Meet the artists who create clothes using gay blood | Popgen Tech


Zane Curtis is a self-described “painter and textile artist with a limp wrist.”

Hailing from Chicago’s underground club scene, Curtis has made a career out of being a brand of provocateur.

His art is provocative and camp at the same time: acrylic paintings of perverted sex acts, a rug with straps. Weird sexuality is Curtis’s muse.

Now Curtis’ work has entered new territory.

The artist took to Instagram this week to announce his new release: the “GAY BLOOD” collection.

In collaboration with fellow artist Stuart Semple, who released a collection back in 2018, Curtis released T-shirts printed with blood ink.

Semple originally released the shirt in celebration of Pride Month and World Blood Donor Day as a critique of the “blood ban.”

The ban refers to a homophobic policy supported by the US FDA that prohibits queer men from donating blood if they have had sex with another man within the past year.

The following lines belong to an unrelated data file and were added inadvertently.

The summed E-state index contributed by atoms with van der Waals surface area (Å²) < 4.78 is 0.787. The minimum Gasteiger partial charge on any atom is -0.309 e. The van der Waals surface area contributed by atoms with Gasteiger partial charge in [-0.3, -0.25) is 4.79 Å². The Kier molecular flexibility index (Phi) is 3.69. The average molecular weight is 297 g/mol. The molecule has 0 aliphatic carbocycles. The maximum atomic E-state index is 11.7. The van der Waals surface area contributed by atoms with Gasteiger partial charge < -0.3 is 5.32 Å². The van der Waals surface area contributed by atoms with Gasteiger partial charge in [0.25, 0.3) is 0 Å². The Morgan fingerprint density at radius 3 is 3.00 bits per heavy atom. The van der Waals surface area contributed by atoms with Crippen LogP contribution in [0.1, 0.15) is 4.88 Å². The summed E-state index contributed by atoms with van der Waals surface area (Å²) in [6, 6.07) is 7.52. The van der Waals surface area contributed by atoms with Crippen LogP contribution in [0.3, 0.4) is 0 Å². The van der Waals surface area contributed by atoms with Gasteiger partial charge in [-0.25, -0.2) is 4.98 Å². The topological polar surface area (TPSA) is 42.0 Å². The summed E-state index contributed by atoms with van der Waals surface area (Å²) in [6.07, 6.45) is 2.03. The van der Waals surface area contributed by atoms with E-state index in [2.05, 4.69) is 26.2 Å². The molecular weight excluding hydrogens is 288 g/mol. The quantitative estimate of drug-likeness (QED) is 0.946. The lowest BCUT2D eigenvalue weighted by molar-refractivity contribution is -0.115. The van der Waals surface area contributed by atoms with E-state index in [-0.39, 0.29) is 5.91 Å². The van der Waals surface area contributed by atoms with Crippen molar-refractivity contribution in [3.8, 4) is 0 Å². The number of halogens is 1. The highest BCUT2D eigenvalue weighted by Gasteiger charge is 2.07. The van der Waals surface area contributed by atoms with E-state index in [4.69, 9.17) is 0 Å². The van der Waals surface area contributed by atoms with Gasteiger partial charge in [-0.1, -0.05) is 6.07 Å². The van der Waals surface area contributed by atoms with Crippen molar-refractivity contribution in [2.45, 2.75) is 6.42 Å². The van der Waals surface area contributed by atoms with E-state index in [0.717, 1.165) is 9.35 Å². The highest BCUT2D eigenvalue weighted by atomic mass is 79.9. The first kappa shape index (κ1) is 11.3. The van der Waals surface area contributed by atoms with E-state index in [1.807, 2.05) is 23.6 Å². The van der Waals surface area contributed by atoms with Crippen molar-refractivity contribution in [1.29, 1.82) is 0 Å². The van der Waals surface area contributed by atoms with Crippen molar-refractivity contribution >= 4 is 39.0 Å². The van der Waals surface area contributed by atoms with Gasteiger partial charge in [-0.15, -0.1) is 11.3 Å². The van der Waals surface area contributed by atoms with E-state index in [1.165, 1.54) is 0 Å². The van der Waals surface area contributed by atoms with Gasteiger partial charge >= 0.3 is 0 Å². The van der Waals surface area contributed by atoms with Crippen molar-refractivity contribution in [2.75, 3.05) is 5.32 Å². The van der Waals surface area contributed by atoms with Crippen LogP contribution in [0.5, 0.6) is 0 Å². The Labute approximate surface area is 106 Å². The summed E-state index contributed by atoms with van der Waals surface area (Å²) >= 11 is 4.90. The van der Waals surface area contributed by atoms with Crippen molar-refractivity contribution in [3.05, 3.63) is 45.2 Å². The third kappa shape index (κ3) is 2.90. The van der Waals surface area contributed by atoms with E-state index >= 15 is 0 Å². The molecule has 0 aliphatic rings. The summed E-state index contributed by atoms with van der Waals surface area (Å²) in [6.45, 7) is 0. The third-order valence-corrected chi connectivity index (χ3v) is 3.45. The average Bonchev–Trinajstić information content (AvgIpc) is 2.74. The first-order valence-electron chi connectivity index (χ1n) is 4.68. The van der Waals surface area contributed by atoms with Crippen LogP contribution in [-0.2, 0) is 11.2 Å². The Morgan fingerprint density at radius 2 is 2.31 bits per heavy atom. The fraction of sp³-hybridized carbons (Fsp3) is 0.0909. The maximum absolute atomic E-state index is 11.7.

This policy has been pursued internationally in various forms since the 1980s, amid the outbreak of the HIV/AIDS epidemic.

Curtis adds a “cheeky” spin

Curtis’s collaboration with Semple gives Semple’s original product a swagger.

Sample’s original piece quite literally said, “THIS SHIRT IS DRAINED IN GAY BLOOD.”

However, Curtis incorporates his signature tongue-in-cheek playful sexuality that has become synonymous with his work.

Curtis’ work features a print of a man doing handstands in a latex mask and the tagline: “How to meet horny married dads in your neighborhood for God’s sake.”

“Printed with gay blood ink,” Curtis captioned the Instagram post.

“In 1983, the FDA introduced guidance that effectively prohibited men who have sex with men from donating blood.

“Some form of this ban remains in place to this day, making the US one of the only countries that continues to ban gay blood donations.”

Is gay blood still banned in Australia?

Curtis ends his post by stating that “a form of this ban remains in place to this day, making the US one of the only countries that continues to ban gay blood donations.”

Despite progress and advances in the treatment of HIV/AIDS, Australia is still among the countries that support the ban.

The current policy still provides for a period of abstinence for gay, bisexual, transgender and gender non-conforming Australians who have sex with men.

Although Australia was the first to lift the lifetime ban, experts say we are now lagging behind.

Check out more of Curtis’ provocative work here.

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